Ageing — it’s something we can’t escape, and neither can our infrastructure.
The challenge in dealing with ageing infrastructure in Australia, according to Professor Frank Collins FIEAust CPEng, is that most of our structures are designed for a 50 or 100 year life.
“This design life has crept up on us a bit,” Collins told Create.
“We’ve got structures that are already 50 or 100 or more years old, and it’s not viable to knock them down …Imagine Sydney’s heritage-listed Central Railway Station that is heavily utilised by commuters — it’s not viable to knock it down.”
Collins, who is Director of the Australian Centre for Infrastructure Durability (ACID) at Deakin University, said one aspect of dealing with ageing infrastructure is to look at the history of these structures.
“As engineers, we need to look into the makeup of those older structures and work out what to do and how to do it,” he said.
“This could include ports, bridges, pipelines and buildings. We need to think through ways of investigating and improving the durability in a sustainable way.”
A different perspective
This is one of the themes Collins explores in his recent book, Ageing of Infrastructure: A Life Cycle Approach, co-authored by fellow Engineers Australia member Frédéric Blin MIEAust CPEng NER. In the book, Collins draws upon his experience working overseas, and the challenges engineers face in different regions of the world.
“Going to the extreme end, there is some historical infrastructure overseas that’s thousands of years old and has to be maintained,” he said.
“Engineers have developed ways of approaching these structures through understanding the chemical and physical properties of construction materials, the exposure environments and deterioration mechanisms, and vital architectural features.
“I spent a year in Vietnam on an aid project, where we were helping the Ministry of Transport become self-sufficient with investigation, maintenance and testing of their bridges.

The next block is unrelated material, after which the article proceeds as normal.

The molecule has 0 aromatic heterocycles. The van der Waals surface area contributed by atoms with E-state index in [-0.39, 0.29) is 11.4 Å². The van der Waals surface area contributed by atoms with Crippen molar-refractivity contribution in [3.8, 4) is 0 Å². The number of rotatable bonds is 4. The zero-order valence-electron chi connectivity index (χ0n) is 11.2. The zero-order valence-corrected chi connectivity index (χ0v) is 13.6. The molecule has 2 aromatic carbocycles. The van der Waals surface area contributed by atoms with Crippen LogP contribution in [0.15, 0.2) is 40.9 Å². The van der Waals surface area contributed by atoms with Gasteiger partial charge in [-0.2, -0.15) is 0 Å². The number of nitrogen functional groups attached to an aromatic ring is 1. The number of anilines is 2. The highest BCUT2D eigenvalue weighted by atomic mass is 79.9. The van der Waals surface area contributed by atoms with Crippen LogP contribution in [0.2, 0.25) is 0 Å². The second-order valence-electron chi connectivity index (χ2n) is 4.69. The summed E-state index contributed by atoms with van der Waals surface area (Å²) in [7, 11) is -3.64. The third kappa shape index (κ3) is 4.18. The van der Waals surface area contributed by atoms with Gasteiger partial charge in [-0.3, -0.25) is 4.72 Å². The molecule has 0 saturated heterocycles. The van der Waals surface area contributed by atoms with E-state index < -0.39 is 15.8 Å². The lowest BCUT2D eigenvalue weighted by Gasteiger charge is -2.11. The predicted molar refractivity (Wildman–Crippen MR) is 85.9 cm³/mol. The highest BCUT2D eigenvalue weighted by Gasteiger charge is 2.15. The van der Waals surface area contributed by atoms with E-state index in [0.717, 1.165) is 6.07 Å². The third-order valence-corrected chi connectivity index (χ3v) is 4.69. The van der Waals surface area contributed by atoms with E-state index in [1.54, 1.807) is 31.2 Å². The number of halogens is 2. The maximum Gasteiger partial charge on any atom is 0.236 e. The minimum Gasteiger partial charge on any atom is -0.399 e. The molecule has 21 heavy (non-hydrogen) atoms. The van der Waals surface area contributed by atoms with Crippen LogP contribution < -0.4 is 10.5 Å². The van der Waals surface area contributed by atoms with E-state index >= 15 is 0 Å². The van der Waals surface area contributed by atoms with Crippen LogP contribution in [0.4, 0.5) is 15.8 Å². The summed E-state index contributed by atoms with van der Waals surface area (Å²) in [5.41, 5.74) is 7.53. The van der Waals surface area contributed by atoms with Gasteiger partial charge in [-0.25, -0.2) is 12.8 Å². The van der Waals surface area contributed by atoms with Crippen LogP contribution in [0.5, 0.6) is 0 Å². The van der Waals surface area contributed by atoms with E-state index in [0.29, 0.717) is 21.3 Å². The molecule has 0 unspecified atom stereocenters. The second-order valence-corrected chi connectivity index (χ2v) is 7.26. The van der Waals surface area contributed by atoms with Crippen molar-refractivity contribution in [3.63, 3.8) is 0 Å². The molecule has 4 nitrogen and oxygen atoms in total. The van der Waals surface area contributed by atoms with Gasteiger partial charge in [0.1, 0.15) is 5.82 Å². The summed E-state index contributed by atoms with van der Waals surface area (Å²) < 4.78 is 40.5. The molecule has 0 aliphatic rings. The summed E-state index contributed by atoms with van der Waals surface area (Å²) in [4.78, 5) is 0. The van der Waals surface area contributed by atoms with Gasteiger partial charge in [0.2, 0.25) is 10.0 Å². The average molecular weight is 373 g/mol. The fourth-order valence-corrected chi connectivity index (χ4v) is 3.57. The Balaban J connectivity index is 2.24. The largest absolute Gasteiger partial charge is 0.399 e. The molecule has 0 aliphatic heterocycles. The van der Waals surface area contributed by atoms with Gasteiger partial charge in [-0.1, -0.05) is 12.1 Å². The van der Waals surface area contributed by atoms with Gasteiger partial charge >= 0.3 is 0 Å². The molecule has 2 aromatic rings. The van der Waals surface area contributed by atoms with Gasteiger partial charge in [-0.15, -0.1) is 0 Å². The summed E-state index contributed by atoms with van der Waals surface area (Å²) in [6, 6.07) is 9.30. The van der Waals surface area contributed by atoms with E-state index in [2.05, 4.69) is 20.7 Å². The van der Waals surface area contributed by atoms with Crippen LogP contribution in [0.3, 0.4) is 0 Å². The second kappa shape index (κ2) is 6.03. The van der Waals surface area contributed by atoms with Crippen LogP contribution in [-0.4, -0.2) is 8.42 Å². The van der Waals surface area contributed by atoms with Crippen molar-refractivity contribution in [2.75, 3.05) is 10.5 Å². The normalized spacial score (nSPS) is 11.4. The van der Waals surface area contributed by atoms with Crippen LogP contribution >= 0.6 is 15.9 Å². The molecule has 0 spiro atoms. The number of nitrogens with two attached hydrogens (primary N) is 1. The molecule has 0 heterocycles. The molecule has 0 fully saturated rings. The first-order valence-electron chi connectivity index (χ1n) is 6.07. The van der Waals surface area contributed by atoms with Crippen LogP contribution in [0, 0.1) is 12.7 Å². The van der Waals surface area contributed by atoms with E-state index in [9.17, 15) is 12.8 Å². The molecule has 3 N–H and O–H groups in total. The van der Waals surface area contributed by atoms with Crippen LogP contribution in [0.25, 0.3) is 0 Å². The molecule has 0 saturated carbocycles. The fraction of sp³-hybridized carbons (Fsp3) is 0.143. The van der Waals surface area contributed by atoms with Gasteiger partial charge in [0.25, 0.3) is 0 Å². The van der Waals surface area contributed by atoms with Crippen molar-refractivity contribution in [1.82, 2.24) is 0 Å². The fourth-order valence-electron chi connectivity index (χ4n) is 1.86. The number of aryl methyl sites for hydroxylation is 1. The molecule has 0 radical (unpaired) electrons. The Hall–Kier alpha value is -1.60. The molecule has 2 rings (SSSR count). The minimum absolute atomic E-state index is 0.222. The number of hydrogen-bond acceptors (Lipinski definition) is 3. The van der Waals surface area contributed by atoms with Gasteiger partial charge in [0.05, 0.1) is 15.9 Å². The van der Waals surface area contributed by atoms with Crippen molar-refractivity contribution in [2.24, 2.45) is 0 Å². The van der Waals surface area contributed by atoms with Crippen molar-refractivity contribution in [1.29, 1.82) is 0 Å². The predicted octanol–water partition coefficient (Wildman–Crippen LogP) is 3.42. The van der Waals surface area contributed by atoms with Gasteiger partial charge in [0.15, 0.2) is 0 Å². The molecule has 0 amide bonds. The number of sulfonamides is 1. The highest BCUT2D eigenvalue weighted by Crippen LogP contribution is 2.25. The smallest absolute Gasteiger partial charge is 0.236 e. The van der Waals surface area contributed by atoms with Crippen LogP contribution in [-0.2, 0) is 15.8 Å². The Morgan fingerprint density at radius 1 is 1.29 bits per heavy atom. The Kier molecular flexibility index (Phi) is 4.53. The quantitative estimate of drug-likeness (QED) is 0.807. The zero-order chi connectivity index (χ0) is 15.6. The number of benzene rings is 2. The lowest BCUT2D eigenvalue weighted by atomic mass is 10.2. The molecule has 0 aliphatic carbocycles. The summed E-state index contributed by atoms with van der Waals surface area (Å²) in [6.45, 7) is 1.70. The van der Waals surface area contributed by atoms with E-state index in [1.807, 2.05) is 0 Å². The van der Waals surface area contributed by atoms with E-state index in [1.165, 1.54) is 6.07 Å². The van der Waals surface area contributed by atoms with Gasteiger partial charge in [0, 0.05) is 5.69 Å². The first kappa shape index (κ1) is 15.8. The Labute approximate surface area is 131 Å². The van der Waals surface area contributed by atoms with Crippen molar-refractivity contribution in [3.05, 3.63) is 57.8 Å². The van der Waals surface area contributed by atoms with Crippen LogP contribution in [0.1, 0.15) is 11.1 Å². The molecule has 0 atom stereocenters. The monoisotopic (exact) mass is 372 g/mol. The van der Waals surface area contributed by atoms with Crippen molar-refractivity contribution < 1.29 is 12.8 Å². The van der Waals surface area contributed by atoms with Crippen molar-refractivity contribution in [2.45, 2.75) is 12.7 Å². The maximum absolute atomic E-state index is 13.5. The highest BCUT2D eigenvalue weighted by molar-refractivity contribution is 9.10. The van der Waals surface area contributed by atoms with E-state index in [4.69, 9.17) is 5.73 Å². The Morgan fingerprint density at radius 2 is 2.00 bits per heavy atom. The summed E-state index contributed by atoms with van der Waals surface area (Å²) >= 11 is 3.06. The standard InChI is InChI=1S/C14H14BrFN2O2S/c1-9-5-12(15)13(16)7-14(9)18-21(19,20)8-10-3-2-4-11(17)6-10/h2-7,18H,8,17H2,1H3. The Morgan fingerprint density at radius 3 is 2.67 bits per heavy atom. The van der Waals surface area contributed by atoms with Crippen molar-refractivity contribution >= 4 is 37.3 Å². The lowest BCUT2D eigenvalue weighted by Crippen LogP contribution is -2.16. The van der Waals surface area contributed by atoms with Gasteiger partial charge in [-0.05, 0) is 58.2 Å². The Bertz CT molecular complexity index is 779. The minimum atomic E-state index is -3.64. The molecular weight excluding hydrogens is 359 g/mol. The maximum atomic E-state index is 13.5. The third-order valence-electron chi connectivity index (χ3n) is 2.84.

“The types of approaches really varied from structure to structure, because in Vietnam one bridge might have been designed and built by the Russians, but another bridge nearby might have been designed and built by the French. A tricky aspect of that Bridge Management System was designing something that was general enough but able to give them the help they needed.”
While this international engineering experience has been a career highlight, Collins said the chance to work on iconic Australian infrastructure takes the cake.
“Doing maintenance and restoration work on the Sydney Opera House in the late 1980s is one highlight — it’s a very unique structure,” he said.
“I got to abseil down one of the roof shells, which was very exciting, although I’m not mad with heights. I had to have someone virtually hold my hand, to come down.”
It is his interest in ageing infrastructure that has tied his career together; something he hopes to disseminate via the book, to both an engineering and wider audience.
“This [ageing infrastructure] is something I’ve been working on through most of my career, both in industry and as an academic,” Collins said.
“When I was first employed, this was really breaking new ground, because in those days people didn’t really think about ageing of infrastructure and how you’d go about diagnosing or maintaining. It was trailblazing as a civil engineer.”